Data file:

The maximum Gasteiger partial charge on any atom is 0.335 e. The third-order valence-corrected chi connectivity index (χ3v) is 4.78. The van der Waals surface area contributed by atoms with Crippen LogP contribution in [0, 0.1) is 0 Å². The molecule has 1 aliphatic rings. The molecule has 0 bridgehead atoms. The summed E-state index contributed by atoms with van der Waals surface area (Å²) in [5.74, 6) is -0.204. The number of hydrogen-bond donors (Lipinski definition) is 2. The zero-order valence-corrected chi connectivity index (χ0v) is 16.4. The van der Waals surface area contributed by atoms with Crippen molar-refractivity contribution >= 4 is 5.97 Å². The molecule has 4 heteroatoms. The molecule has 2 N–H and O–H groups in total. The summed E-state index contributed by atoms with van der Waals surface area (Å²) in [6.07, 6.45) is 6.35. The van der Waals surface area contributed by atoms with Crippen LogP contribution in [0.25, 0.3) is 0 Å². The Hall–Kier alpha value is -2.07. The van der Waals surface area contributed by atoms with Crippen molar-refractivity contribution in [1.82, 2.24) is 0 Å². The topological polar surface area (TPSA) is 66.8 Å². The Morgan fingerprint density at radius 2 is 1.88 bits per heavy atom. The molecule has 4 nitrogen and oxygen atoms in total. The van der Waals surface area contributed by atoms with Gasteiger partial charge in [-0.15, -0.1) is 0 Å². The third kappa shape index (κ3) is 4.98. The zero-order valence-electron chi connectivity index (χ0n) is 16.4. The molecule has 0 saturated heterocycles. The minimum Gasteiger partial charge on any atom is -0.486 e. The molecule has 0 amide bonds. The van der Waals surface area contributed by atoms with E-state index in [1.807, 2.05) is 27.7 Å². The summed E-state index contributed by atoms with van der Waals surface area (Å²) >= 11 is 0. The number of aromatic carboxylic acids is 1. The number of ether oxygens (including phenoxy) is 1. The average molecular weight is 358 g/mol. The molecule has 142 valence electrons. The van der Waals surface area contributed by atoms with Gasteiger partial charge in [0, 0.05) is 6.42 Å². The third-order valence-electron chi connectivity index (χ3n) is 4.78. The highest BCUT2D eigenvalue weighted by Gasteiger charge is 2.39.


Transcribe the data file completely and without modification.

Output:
The maximum Gasteiger partial charge on any atom is 0.335 e. The third-order valence-corrected chi connectivity index (χ3v) is 4.78. The van der Waals surface area contributed by atoms with Crippen LogP contribution in [0, 0.1) is 0 Å². The molecule has 1 aliphatic rings. The molecule has 0 bridgehead atoms. The summed E-state index contributed by atoms with van der Waals surface area (Å²) in [5.74, 6) is -0.204. The number of hydrogen-bond donors (Lipinski definition) is 2. The zero-order valence-corrected chi connectivity index (χ0v) is 16.4. The van der Waals surface area contributed by atoms with Crippen molar-refractivity contribution >= 4 is 5.97 Å². The molecule has 4 heteroatoms. The molecule has 2 N–H and O–H groups in total. The summed E-state index contributed by atoms with van der Waals surface area (Å²) in [6.07, 6.45) is 6.35. The van der Waals surface area contributed by atoms with Crippen LogP contribution in [0.25, 0.3) is 0 Å². The Hall–Kier alpha value is -2.07. The van der Waals surface area contributed by atoms with Crippen molar-refractivity contribution in [1.82, 2.24) is 0 Å². The topological polar surface area (TPSA) is 66.8 Å². The Morgan fingerprint density at radius 2 is 1.88 bits per heavy atom. The molecule has 4 nitrogen and oxygen atoms in total. The van der Waals surface area contributed by atoms with Gasteiger partial charge in [-0.15, -0.1) is 0 Å². The third kappa shape index (κ3) is 4.98. The zero-order valence-electron chi connectivity index (χ0n) is 16.4. The molecule has 0 saturated heterocycles. The minimum Gasteiger partial charge on any atom is -0.486 e. The molecule has 0 amide bonds. The van der Waals surface area contributed by atoms with E-state index in [1.807, 2.05) is 27.7 Å². The summed E-state index contributed by atoms with van der Waals surface area (Å²) >= 11 is 0. The number of aromatic carboxylic acids is 1. The number of ether oxygens (including phenoxy) is 1. The average molecular weight is 358 g/mol. The molecule has 142 valence electrons. The van der Waals surface area contributed by atoms with Gasteiger partial charge in [0, 0.05) is 6.42 Å². The third-order valence-electron chi connectivity index (χ3n) is 4.78. The highest BCUT2D eigenvalue weighted by Gasteiger charge is 2.39.